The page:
In the mystery of the Visitation the Blessed Virgin is set before us as a very practical model of humility, charity towards our neighbor and gratitude towards God. In her humility she acknowledges her own nothingness, and delights in confessing it. Through charity she, full of courage, sacrifices without hesitation the joys of solitude and contemplation to take a long journey over the mountains, eager to show to Elizabeth the most delicate and most devoted attentions. Her gratitude causes her to attribute to God alone the graces with which she is filled and she glorifies Him through them in her song of thanksgiving the “Magnificat,” which the Church and devout souls are never tired of repeating.
A great servant of Mary, Bl. Raymond of Capua, composed an Office for the feast of the Visitation which had just been established, in order to obtain from Mary her protection for the Church, torn by a deplorable and long-standing schism. He also composed a commentary on the “Magnificat,” unfortunately lost, which was greatly praised by contemporary writers, especially by Bl. Stephen Maconi, General of the Carthusians, the friend and disciple of St. Catherine of Siena.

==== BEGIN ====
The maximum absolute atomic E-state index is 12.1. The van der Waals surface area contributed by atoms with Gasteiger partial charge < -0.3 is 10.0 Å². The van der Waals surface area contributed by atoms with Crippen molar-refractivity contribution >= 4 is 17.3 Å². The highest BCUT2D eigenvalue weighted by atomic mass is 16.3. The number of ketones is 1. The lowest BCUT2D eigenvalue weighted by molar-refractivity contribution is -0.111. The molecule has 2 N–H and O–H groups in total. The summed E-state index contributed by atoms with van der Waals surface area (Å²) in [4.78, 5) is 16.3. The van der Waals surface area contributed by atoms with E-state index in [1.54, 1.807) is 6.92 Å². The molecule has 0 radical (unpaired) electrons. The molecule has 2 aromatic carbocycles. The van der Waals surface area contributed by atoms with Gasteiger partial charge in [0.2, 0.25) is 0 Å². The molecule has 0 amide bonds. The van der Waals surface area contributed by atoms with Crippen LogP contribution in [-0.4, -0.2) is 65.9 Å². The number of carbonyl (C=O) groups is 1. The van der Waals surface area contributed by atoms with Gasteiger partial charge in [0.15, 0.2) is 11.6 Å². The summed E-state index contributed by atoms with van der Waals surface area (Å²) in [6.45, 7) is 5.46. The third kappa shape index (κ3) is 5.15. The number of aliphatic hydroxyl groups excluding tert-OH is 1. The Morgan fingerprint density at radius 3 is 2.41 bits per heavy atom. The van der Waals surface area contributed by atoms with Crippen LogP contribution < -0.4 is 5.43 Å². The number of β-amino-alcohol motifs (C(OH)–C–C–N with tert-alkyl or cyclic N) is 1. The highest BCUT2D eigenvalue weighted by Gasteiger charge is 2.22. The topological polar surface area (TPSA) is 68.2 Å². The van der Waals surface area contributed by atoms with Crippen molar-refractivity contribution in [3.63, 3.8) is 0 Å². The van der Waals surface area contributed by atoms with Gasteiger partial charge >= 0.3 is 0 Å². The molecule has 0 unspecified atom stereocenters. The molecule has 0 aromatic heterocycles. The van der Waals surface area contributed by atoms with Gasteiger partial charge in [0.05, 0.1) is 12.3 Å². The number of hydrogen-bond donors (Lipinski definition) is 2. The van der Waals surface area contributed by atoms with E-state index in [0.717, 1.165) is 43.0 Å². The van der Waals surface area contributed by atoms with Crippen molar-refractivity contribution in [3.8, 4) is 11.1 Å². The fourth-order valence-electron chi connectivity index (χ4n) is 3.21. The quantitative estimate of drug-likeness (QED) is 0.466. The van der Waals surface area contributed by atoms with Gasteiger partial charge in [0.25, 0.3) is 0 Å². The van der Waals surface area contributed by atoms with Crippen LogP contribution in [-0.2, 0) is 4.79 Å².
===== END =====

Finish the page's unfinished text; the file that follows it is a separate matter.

Prayer: “O eternal God, You are passionately in love with Your lost creature. I thank You in spite of my lowliness and unworthiness.” (St. Catherine of Siena).
Practice: Pray for the religious of the Visitation and for all their good works.
From “Saints and Saintly Dominicans: Daily Reflections on Their Lives”, edited by Rev. Thomas a Kempis Reilly, O.P. (1915).